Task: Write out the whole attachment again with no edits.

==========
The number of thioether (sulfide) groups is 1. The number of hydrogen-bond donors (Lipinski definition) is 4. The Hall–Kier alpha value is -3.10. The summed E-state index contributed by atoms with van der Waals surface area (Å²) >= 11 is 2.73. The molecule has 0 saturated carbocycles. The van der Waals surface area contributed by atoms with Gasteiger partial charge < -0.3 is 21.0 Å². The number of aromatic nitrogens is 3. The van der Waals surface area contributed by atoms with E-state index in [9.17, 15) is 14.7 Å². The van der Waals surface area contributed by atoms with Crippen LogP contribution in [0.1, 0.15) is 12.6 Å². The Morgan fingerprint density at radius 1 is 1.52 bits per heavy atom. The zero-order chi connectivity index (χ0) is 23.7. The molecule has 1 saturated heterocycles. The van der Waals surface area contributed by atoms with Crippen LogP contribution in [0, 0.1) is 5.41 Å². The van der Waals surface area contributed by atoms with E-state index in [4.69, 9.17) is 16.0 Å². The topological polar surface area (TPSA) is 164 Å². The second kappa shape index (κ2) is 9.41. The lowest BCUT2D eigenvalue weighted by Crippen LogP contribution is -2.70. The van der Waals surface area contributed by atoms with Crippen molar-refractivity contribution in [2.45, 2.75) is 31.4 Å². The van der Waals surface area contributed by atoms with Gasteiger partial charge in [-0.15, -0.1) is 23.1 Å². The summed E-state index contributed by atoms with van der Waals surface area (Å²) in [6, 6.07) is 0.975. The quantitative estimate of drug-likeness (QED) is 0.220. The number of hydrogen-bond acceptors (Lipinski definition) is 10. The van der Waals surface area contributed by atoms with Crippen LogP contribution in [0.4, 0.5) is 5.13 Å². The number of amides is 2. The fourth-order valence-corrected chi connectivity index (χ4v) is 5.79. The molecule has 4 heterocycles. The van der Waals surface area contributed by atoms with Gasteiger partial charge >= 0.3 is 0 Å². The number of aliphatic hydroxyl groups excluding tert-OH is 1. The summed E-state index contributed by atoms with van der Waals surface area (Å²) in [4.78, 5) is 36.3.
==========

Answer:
The number of thioether (sulfide) groups is 1. The number of hydrogen-bond donors (Lipinski definition) is 4. The Hall–Kier alpha value is -3.10. The summed E-state index contributed by atoms with van der Waals surface area (Å²) >= 11 is 2.73. The molecule has 0 saturated carbocycles. The van der Waals surface area contributed by atoms with Gasteiger partial charge < -0.3 is 21.0 Å². The number of aromatic nitrogens is 3. The van der Waals surface area contributed by atoms with E-state index in [9.17, 15) is 14.7 Å². The van der Waals surface area contributed by atoms with Crippen LogP contribution in [0.1, 0.15) is 12.6 Å². The Morgan fingerprint density at radius 1 is 1.52 bits per heavy atom. The zero-order chi connectivity index (χ0) is 23.7. The molecule has 1 saturated heterocycles. The van der Waals surface area contributed by atoms with Crippen LogP contribution in [0, 0.1) is 5.41 Å². The van der Waals surface area contributed by atoms with E-state index in [4.69, 9.17) is 16.0 Å². The topological polar surface area (TPSA) is 164 Å². The second kappa shape index (κ2) is 9.41. The lowest BCUT2D eigenvalue weighted by Crippen LogP contribution is -2.70. The van der Waals surface area contributed by atoms with Crippen molar-refractivity contribution in [2.45, 2.75) is 31.4 Å². The van der Waals surface area contributed by atoms with Gasteiger partial charge in [-0.15, -0.1) is 23.1 Å². The summed E-state index contributed by atoms with van der Waals surface area (Å²) in [6, 6.07) is 0.975. The quantitative estimate of drug-likeness (QED) is 0.220. The number of hydrogen-bond acceptors (Lipinski definition) is 10. The van der Waals surface area contributed by atoms with Crippen LogP contribution in [0.4, 0.5) is 5.13 Å². The number of amides is 2. The fourth-order valence-corrected chi connectivity index (χ4v) is 5.79. The molecule has 4 heterocycles. The van der Waals surface area contributed by atoms with Gasteiger partial charge >= 0.3 is 0 Å². The number of aliphatic hydroxyl groups excluding tert-OH is 1. The summed E-state index contributed by atoms with van der Waals surface area (Å²) in [4.78, 5) is 36.3.